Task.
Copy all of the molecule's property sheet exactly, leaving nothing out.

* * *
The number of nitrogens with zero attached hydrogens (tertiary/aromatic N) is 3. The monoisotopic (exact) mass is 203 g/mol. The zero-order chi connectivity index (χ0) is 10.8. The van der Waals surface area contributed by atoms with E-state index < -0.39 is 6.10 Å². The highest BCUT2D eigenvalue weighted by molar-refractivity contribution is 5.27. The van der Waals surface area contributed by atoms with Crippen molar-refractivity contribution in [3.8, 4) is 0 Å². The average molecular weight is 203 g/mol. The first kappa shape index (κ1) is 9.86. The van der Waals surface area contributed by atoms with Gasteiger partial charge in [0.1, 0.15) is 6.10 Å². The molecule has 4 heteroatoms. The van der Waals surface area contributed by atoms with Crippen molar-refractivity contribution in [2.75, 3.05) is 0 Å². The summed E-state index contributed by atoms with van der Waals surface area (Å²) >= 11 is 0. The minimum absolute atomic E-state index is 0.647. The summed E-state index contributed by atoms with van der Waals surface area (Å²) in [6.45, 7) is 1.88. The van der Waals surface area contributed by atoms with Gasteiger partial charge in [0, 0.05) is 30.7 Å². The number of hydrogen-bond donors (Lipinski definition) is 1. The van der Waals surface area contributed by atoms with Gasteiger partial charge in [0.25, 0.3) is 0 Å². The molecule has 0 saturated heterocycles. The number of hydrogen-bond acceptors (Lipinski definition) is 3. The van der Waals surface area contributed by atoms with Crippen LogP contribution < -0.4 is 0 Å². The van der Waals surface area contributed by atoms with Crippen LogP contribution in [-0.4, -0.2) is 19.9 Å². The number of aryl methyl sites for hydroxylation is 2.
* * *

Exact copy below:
The number of nitrogens with zero attached hydrogens (tertiary/aromatic N) is 3. The monoisotopic (exact) mass is 203 g/mol. The zero-order chi connectivity index (χ0) is 10.8. The van der Waals surface area contributed by atoms with E-state index < -0.39 is 6.10 Å². The highest BCUT2D eigenvalue weighted by molar-refractivity contribution is 5.27. The van der Waals surface area contributed by atoms with Crippen molar-refractivity contribution in [3.8, 4) is 0 Å². The average molecular weight is 203 g/mol. The first kappa shape index (κ1) is 9.86. The van der Waals surface area contributed by atoms with Gasteiger partial charge in [0.1, 0.15) is 6.10 Å². The molecule has 4 heteroatoms. The van der Waals surface area contributed by atoms with Crippen molar-refractivity contribution in [2.75, 3.05) is 0 Å². The summed E-state index contributed by atoms with van der Waals surface area (Å²) >= 11 is 0. The minimum absolute atomic E-state index is 0.647. The summed E-state index contributed by atoms with van der Waals surface area (Å²) in [6.45, 7) is 1.88. The van der Waals surface area contributed by atoms with Gasteiger partial charge in [0, 0.05) is 30.7 Å². The number of hydrogen-bond donors (Lipinski definition) is 1. The van der Waals surface area contributed by atoms with Gasteiger partial charge in [0.25, 0.3) is 0 Å². The molecule has 0 saturated heterocycles. The number of hydrogen-bond acceptors (Lipinski definition) is 3. The van der Waals surface area contributed by atoms with Crippen LogP contribution < -0.4 is 0 Å². The van der Waals surface area contributed by atoms with Crippen LogP contribution in [-0.4, -0.2) is 19.9 Å². The number of aryl methyl sites for hydroxylation is 2.